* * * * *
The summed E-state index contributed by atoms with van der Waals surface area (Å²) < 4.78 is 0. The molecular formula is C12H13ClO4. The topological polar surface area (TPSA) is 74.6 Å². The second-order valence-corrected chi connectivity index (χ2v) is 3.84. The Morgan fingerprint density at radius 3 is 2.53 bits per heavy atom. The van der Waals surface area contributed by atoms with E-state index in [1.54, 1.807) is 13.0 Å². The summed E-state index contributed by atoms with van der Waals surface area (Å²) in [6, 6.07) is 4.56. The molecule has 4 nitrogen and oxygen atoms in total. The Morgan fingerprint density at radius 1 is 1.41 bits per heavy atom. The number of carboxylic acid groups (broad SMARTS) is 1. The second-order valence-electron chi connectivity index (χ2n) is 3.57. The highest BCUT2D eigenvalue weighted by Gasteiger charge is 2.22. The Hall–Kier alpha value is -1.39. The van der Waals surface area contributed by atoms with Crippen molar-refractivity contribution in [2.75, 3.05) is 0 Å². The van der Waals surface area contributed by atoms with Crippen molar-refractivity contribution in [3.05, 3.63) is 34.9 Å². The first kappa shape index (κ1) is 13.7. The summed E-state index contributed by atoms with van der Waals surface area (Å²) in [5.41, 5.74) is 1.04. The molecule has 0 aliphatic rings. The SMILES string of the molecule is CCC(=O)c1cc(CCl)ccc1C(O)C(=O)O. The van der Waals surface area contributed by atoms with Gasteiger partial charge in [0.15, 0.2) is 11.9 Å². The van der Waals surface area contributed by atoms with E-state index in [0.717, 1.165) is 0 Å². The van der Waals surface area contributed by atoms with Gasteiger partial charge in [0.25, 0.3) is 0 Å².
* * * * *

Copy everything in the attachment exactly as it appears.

The summed E-state index contributed by atoms with van der Waals surface area (Å²) < 4.78 is 0. The molecular formula is C12H13ClO4. The topological polar surface area (TPSA) is 74.6 Å². The second-order valence-corrected chi connectivity index (χ2v) is 3.84. The Morgan fingerprint density at radius 3 is 2.53 bits per heavy atom. The van der Waals surface area contributed by atoms with E-state index in [1.54, 1.807) is 13.0 Å². The summed E-state index contributed by atoms with van der Waals surface area (Å²) in [6, 6.07) is 4.56. The molecule has 4 nitrogen and oxygen atoms in total. The Morgan fingerprint density at radius 1 is 1.41 bits per heavy atom. The number of carboxylic acid groups (broad SMARTS) is 1. The second-order valence-electron chi connectivity index (χ2n) is 3.57. The highest BCUT2D eigenvalue weighted by Gasteiger charge is 2.22. The Hall–Kier alpha value is -1.39. The van der Waals surface area contributed by atoms with Crippen molar-refractivity contribution in [2.75, 3.05) is 0 Å². The van der Waals surface area contributed by atoms with Crippen molar-refractivity contribution in [3.05, 3.63) is 34.9 Å². The first kappa shape index (κ1) is 13.7. The summed E-state index contributed by atoms with van der Waals surface area (Å²) in [5.41, 5.74) is 1.04. The molecule has 0 aliphatic rings. The SMILES string of the molecule is CCC(=O)c1cc(CCl)ccc1C(O)C(=O)O. The van der Waals surface area contributed by atoms with Gasteiger partial charge in [0.15, 0.2) is 11.9 Å². The van der Waals surface area contributed by atoms with E-state index in [0.717, 1.165) is 0 Å². The van der Waals surface area contributed by atoms with Gasteiger partial charge in [0.25, 0.3) is 0 Å².